Czech ministry urges removal of French implants

6th January 2012, Comments 0 comments

The Czech health ministry said on Friday that up to 2,000 Czech women who received French breast implants that have sparked a global health scare should have them removed.

"All patients are recommended to have the implants removed at the clinic where they received them," the ministry said in a statement on its website.

Women who refuse to remove the defective French-made Poly Implant Prothese (PIP) brand implants should undergo regular annual checks, it said.

Fears over the implants spread around the world last month after French health authorities advised 30,000 women to have their PIP implants removed because of an increased risk of rupture.

Between 300,000 and 400,000 women in 65 countries from Europe to Latin America are believed to have implants made with sub-standard silicone gel PIP used to cut its costs.

"Available sources show almost 3,000 (PIP) implants have been used in the Czech Republic, in about 50 health facilities," the ministry said.

Breast cancer survivors often receive only one implant in the reconstruction of a breast lost to the disease.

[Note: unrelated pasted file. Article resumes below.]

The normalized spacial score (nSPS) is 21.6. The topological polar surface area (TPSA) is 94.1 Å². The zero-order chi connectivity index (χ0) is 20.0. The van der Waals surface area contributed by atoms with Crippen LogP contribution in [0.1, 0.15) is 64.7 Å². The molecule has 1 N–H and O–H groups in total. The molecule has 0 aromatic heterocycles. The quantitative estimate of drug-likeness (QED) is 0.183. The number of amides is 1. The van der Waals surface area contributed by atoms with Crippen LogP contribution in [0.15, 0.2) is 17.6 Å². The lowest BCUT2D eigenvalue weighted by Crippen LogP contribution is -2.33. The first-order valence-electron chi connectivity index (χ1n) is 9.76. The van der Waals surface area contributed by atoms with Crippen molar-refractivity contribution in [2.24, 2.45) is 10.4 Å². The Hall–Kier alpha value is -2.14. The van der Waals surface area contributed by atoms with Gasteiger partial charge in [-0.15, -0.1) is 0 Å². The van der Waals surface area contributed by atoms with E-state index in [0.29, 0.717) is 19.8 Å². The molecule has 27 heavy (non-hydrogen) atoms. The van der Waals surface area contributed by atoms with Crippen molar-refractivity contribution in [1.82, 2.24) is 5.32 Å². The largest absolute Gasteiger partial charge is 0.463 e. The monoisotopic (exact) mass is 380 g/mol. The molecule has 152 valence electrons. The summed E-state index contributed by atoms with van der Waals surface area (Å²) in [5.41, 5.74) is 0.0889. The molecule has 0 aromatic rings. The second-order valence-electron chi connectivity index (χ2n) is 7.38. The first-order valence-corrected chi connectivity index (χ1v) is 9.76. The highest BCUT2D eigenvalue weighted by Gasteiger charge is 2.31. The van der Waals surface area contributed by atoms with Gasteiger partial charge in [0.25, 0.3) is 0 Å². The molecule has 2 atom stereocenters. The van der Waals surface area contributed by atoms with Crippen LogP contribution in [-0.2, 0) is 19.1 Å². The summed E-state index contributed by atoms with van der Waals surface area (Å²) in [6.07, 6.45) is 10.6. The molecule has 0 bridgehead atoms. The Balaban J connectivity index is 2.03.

The Czech pharmaceuticals market watchdog SUKL said it had so far registered no "undesirable events" linked to the PIP implants, which were available on the Czech market from 2002 to 2010, when the SUKL withdrew them following a warning from its French counterpart.

French officials have said that cancer, including 16 cases of breast cancer, has been detected in 20 French women with the implants but have insisted there is no proven link with the disease.

The Czech health ministry said that "no acute risk of serious health problems has been detected in patients with the implants," citing "available analyses."

It added the coverage of the replacements would be discussed with health insurers.

The country's largest health insurer, the state-run VZP, said it would pay the costs of the removal for breast cancer survivors but not for women who had the implants for cosmetic purposes.

"The insurer covers this surgery only for health reasons, not for aesthetic purposes," VZP spokesman Jiri Rod told AFP.

© 2012 AFP

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